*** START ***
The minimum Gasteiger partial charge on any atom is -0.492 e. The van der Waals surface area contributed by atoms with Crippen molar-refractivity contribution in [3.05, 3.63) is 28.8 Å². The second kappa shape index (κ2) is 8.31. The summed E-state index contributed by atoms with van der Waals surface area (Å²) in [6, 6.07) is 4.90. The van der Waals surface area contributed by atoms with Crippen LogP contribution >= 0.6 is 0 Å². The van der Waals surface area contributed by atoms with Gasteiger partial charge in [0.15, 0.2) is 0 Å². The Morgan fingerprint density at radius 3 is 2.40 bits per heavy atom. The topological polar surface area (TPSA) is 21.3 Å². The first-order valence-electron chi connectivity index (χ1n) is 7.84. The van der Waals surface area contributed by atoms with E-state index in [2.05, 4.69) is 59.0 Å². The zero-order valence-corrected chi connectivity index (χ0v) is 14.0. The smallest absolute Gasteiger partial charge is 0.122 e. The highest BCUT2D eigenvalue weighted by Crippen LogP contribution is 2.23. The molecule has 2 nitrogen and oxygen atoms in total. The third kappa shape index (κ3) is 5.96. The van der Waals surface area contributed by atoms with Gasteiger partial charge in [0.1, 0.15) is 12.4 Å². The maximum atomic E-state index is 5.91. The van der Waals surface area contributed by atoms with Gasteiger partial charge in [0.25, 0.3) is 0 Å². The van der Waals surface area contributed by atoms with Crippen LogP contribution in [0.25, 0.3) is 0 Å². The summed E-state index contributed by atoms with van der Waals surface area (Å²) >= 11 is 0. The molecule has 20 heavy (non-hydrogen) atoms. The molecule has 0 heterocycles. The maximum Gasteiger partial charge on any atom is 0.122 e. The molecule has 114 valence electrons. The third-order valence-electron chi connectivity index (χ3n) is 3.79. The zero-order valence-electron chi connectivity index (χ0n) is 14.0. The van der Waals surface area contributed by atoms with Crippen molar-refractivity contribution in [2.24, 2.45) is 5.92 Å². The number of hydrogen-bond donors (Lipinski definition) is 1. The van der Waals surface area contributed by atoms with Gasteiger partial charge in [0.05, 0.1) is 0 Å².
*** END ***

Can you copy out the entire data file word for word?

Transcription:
The minimum Gasteiger partial charge on any atom is -0.492 e. The van der Waals surface area contributed by atoms with Crippen molar-refractivity contribution in [3.05, 3.63) is 28.8 Å². The second kappa shape index (κ2) is 8.31. The summed E-state index contributed by atoms with van der Waals surface area (Å²) in [6, 6.07) is 4.90. The van der Waals surface area contributed by atoms with Crippen LogP contribution >= 0.6 is 0 Å². The van der Waals surface area contributed by atoms with Gasteiger partial charge in [0.15, 0.2) is 0 Å². The Morgan fingerprint density at radius 3 is 2.40 bits per heavy atom. The topological polar surface area (TPSA) is 21.3 Å². The first-order valence-electron chi connectivity index (χ1n) is 7.84. The van der Waals surface area contributed by atoms with E-state index in [2.05, 4.69) is 59.0 Å². The zero-order valence-corrected chi connectivity index (χ0v) is 14.0. The smallest absolute Gasteiger partial charge is 0.122 e. The highest BCUT2D eigenvalue weighted by Crippen LogP contribution is 2.23. The molecule has 2 nitrogen and oxygen atoms in total. The third kappa shape index (κ3) is 5.96. The van der Waals surface area contributed by atoms with Gasteiger partial charge in [0.1, 0.15) is 12.4 Å². The maximum atomic E-state index is 5.91. The van der Waals surface area contributed by atoms with Gasteiger partial charge in [0.25, 0.3) is 0 Å². The van der Waals surface area contributed by atoms with Crippen LogP contribution in [0.25, 0.3) is 0 Å². The summed E-state index contributed by atoms with van der Waals surface area (Å²) >= 11 is 0. The molecule has 20 heavy (non-hydrogen) atoms. The molecule has 0 heterocycles. The maximum Gasteiger partial charge on any atom is 0.122 e. The molecule has 114 valence electrons. The third-order valence-electron chi connectivity index (χ3n) is 3.79. The zero-order valence-electron chi connectivity index (χ0n) is 14.0. The van der Waals surface area contributed by atoms with Crippen molar-refractivity contribution in [2.24, 2.45) is 5.92 Å². The number of hydrogen-bond donors (Lipinski definition) is 1. The van der Waals surface area contributed by atoms with Gasteiger partial charge in [0.05, 0.1) is 0 Å².